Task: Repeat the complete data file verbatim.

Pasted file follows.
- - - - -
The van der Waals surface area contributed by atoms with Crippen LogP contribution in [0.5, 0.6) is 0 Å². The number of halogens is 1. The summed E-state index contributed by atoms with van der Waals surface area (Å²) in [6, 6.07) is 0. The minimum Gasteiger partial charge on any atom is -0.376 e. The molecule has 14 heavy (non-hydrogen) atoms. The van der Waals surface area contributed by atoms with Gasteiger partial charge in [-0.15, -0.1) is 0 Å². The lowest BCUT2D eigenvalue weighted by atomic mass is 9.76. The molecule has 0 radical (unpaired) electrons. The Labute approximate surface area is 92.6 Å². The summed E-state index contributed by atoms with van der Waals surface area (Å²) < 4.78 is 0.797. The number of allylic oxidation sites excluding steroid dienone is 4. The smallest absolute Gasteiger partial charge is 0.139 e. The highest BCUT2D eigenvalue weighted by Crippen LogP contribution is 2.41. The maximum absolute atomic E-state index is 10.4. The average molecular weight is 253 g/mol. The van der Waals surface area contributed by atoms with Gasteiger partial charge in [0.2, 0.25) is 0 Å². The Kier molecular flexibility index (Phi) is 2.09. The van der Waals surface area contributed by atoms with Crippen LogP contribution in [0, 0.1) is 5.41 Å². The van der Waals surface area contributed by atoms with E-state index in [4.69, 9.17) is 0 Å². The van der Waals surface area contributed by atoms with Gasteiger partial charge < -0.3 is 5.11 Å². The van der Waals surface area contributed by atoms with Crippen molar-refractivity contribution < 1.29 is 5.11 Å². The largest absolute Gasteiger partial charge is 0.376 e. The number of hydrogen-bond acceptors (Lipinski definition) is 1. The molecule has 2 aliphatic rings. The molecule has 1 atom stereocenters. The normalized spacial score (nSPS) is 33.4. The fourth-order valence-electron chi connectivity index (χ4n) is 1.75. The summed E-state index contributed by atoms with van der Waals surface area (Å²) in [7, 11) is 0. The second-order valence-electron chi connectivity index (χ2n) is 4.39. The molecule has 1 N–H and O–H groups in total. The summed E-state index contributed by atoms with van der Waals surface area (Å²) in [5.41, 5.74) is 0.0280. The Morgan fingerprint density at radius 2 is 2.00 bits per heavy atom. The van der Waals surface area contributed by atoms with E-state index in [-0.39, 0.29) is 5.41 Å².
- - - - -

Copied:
The van der Waals surface area contributed by atoms with Crippen LogP contribution in [0.5, 0.6) is 0 Å². The number of halogens is 1. The summed E-state index contributed by atoms with van der Waals surface area (Å²) in [6, 6.07) is 0. The minimum Gasteiger partial charge on any atom is -0.376 e. The molecule has 14 heavy (non-hydrogen) atoms. The van der Waals surface area contributed by atoms with Gasteiger partial charge in [-0.15, -0.1) is 0 Å². The lowest BCUT2D eigenvalue weighted by atomic mass is 9.76. The molecule has 0 radical (unpaired) electrons. The Labute approximate surface area is 92.6 Å². The summed E-state index contributed by atoms with van der Waals surface area (Å²) < 4.78 is 0.797. The number of allylic oxidation sites excluding steroid dienone is 4. The smallest absolute Gasteiger partial charge is 0.139 e. The highest BCUT2D eigenvalue weighted by Crippen LogP contribution is 2.41. The maximum absolute atomic E-state index is 10.4. The average molecular weight is 253 g/mol. The van der Waals surface area contributed by atoms with Gasteiger partial charge in [0.2, 0.25) is 0 Å². The Kier molecular flexibility index (Phi) is 2.09. The van der Waals surface area contributed by atoms with Crippen LogP contribution in [0, 0.1) is 5.41 Å². The van der Waals surface area contributed by atoms with E-state index in [4.69, 9.17) is 0 Å². The van der Waals surface area contributed by atoms with Gasteiger partial charge < -0.3 is 5.11 Å². The van der Waals surface area contributed by atoms with Crippen molar-refractivity contribution < 1.29 is 5.11 Å². The largest absolute Gasteiger partial charge is 0.376 e. The number of hydrogen-bond acceptors (Lipinski definition) is 1. The molecule has 2 aliphatic rings. The molecule has 1 atom stereocenters. The normalized spacial score (nSPS) is 33.4. The fourth-order valence-electron chi connectivity index (χ4n) is 1.75. The summed E-state index contributed by atoms with van der Waals surface area (Å²) in [7, 11) is 0. The second-order valence-electron chi connectivity index (χ2n) is 4.39. The molecule has 1 N–H and O–H groups in total. The summed E-state index contributed by atoms with van der Waals surface area (Å²) in [5.41, 5.74) is 0.0280. The Morgan fingerprint density at radius 2 is 2.00 bits per heavy atom. The van der Waals surface area contributed by atoms with E-state index in [-0.39, 0.29) is 5.41 Å².